Ireland`s Wild Atlantic Way by Motorcycle - Part 5: The "Wild West", Connemara and Mayo


County Connemara captivates with its original rocky landscapes. The barren land offered the farmers only a meagre income over the centuries, because farming was difficult and the pastures for the cattle were stony and meagre. 

Fishing was probably a slightly better business, but quite risky in the stormy Atlantic Seas.

"There were many stones and little bread" sums it up in a nutshell. The rocky landscape was correspondingly lonely and sparsely populated in the past.

Rocky Meadows at the Connemara Coast Rocky Meadows at the Connemara Coast

Today the landscape is still wild, but much less lonely. From Galway, tour buses offer day trips to Clifden, Kylemore Abbey and many other beautiful corners of Connemara. 

If you want to be alone here in the summer months, it is best to drive on the small narrow roads off the beaten track.

Connemara Pony Connemara Pony

Less well-known than Connemara, but no less beautiful, is the Mayo Highlands further north. The high moorland mountains are reminiscent of the Scottish Highlands - only smaller, of course. On the border of the two counties is the long stretch of sea called Killary Harbour.

The Killary Harbour or Killary Fjord

Killary Harbour is an elongated bay that sheltered ships from the stormy Atlantic, then as now, and is a natural harbour.
In fact, it is a fjord and the only fjord in Ireland. It is about 15 kilometres long and up to 45 metres deep!

Motorbike at Killary Fjord

The long rows of buoys are evidence of shellfish farms and there are also salmon farms in the clean waters of Atlantic Bay.
The shores are lined with wild rhododendrons and green, boggy mountains rise on both sides of the fjord. 

The south side of the fjord belongs to County Connemara, the north side to County Mayo.

Killary Fjord Killary Fjord

The borders meet at the end of the fjord. There is the village of Clog and nearby are the beautiful Aasleagh Falls.

Kylemore Abbey

The N59 country road winds southwards through the green hills, on whose flanks peat is still cut. The sporty motorcyclist could almost do a bit of leaning, but the sheep are just everywhere, especially along and on the road.

A little further on, one of Connemara's most important sights comes into view: Kylemore Abbey. The castle was built around 1870 by a major industrialist as a residence and has served as a convent school and monastery for nuns since 1920.

Kylemore Abbey Kylemore Abbey

The magnificent monastery castle cannot be visited from the inside, but the beautifully landscaped monastery gardens can.

In any case, the location of the castle is beautiful and well worth a photo stop!

Kylemore Abbey Kylemore Abbey

The town of Clifden and the Sky Loop

Clifden is the pulsating heart of Connemara and its capital. The bustling, typically Irish town is bursting with colourful houses, pubs, shops and accommodation.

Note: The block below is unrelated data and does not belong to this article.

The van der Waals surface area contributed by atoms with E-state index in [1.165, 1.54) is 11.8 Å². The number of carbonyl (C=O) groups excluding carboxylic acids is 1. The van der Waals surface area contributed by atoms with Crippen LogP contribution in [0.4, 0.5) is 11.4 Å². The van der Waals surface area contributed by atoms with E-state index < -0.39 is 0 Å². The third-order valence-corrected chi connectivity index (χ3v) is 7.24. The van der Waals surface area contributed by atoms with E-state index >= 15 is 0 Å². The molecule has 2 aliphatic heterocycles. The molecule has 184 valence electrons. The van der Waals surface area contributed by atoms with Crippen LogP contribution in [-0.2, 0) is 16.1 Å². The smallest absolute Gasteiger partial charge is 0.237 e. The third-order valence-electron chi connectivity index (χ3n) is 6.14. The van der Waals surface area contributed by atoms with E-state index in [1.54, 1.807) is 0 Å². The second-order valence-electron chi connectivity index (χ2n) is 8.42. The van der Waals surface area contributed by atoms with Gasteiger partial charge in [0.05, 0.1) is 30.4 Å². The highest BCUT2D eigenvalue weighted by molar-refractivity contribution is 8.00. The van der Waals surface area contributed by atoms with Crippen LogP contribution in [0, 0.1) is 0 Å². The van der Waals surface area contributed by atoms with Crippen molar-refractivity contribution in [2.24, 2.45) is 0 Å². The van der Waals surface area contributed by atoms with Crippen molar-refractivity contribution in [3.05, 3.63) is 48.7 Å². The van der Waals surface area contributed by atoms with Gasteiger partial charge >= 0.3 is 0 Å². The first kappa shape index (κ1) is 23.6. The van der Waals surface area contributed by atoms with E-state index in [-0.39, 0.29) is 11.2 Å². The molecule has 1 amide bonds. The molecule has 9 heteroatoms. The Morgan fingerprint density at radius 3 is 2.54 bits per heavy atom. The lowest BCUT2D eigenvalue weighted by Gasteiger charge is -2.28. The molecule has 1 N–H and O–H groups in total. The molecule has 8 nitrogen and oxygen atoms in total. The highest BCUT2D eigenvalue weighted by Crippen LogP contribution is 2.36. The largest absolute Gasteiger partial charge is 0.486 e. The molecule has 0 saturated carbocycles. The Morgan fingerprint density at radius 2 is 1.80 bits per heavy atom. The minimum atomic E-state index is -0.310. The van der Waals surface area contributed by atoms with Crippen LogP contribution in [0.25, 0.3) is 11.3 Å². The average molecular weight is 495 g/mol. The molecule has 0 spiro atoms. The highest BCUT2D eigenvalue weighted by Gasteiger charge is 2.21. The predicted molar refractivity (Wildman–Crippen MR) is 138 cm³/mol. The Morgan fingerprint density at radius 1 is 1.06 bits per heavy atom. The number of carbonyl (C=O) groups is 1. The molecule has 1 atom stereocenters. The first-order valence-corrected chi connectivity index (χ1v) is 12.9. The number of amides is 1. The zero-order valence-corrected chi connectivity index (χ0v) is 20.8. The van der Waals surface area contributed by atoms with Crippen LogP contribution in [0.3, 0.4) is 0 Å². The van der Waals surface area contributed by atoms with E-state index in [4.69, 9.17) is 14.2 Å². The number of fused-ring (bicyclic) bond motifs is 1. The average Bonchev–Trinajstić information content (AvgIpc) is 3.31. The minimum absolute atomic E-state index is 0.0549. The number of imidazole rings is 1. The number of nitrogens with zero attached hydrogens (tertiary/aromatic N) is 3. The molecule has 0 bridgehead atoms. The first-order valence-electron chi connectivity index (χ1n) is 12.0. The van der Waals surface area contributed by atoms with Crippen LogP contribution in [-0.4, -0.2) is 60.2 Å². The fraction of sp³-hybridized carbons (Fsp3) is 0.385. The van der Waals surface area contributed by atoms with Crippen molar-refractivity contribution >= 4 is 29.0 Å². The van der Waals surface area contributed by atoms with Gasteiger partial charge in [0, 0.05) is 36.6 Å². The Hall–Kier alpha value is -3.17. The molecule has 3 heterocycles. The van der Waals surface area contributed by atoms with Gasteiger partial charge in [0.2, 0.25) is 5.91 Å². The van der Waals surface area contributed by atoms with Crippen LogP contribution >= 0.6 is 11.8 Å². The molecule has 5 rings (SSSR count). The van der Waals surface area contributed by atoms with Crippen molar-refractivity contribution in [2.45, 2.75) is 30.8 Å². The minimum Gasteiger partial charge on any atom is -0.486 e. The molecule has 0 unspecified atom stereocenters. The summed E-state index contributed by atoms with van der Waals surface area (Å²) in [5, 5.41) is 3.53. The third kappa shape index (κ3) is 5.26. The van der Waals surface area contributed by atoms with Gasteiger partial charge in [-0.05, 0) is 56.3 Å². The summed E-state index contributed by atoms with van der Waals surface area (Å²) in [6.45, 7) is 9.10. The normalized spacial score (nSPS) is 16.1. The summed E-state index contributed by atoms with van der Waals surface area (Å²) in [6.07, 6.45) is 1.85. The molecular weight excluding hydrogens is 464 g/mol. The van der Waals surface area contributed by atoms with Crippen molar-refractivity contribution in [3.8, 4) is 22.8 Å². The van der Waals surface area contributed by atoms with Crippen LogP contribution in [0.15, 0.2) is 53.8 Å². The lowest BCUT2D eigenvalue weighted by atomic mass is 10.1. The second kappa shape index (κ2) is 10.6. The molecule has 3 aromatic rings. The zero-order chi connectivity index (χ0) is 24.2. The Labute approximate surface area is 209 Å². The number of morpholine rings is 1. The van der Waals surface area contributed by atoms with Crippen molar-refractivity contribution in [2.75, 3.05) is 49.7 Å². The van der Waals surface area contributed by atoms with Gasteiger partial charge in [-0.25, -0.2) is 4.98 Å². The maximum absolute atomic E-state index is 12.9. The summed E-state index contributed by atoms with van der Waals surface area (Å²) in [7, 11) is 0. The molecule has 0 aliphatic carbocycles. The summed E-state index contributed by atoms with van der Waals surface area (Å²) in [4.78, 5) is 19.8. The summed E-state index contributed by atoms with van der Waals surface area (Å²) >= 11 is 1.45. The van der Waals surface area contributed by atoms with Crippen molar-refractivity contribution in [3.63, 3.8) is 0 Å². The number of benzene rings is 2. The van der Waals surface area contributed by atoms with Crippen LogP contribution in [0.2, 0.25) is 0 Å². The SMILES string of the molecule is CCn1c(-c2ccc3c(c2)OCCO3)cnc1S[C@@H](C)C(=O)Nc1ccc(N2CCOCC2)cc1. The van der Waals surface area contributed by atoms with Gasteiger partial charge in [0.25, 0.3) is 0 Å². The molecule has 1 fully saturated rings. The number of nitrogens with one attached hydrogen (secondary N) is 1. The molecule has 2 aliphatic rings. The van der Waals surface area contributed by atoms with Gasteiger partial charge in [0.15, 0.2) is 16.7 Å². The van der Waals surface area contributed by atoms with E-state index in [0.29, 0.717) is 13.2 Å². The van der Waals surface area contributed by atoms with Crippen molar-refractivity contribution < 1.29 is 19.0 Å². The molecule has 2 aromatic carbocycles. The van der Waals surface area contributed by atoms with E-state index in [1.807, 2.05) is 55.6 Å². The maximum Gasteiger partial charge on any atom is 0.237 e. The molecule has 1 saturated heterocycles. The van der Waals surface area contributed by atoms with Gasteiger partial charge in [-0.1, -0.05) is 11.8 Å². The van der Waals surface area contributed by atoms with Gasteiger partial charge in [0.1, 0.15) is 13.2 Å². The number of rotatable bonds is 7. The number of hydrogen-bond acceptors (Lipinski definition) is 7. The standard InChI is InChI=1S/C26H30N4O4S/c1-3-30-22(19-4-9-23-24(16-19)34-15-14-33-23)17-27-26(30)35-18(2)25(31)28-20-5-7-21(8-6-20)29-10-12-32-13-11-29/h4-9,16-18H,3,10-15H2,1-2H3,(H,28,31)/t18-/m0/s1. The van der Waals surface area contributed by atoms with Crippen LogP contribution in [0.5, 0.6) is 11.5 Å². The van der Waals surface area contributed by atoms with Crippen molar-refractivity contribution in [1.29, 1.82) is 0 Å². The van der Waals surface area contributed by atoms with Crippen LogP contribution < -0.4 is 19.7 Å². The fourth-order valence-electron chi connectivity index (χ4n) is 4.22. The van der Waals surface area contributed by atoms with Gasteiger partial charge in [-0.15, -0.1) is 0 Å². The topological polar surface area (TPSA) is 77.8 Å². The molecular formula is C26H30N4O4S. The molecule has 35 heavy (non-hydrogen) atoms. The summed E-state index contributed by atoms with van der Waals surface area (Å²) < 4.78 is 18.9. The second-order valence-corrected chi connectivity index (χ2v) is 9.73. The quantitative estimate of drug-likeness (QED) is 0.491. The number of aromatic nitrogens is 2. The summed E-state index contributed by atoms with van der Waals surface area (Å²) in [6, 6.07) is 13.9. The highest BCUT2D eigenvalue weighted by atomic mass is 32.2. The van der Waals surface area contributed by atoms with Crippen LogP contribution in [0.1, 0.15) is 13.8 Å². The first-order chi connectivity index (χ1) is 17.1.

In summer, parked motorbikes line the main street and people wave and greet everywhere. If you book early enough, you can easily find a B&B or hotel for the night.

Clifden Castle Clifden Castle

From Clifden, a small road leads west, around a landfall and curves back to the N59. This is the Sky Road or the famous Sky Loop. 

This little road is a highlight for motorcyclists! Past Clifden Castle, it leads directly along the rugged cliffs.

Clifden Bay Clifden Bay

Again and again you see small bays, fishing boats, steep cliffs and hills. In places it goes steeply uphill and downhill. 

Like a roller coaster with many incredible views! A dream for motorcyclists. Don't believe it - try it out!

Motorbike on the Sky Loop road Motorbike on the Sky Loop road

Connemara`s Coasts and Mountains

Once you've rattled off the well-known highlights, you're done with Connemara, aren't you? 

Far from it!  Even and especially away from the tour buses and tourist attractions, there are always scenic gems to be found.

Connemara backcountry mountains Connemara backcountry mountains

Follow the coastline on small roads or drive through the mountains, you can't go wrong here. 

And if you are exhausted from taking so many photos, you can relax for a while on one of the beautiful beaches.

Island`s Viewpoint at the coast of Connemara Island`s Viewpoint at the coast of Connemara

Another "insider tip" is the R344 through the mountains. Close to the Pines Viewpoint, it leads north past Lough Inagh.

Pines Viewpoint Pines Viewpoint

Wrong direction? Never mind, you can turn around again after a while, the valley is beautiful in both directions!


Barren, rocky and rustic with magnificent mountains and rugged coasts, this is how the "Wild West" of Ireland presents itself. 

Motorcyclists get their money's worth here and should therefore plan at least one full day for Connemara. 

If you are still in the mood for a colourful and lively nightlife, we recommend the city of Galway - and then there is the south. 

Old stone cottage Old stone cottage

But more on that in the next episode of this series of articles on the Wild Atlantic Way ....

To WAW part 6 - click here

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Ulrich Knüppel-Gertberg, September 2022
Picture credits: all pictures by Cover photo: sailing ship in Killary Fjord.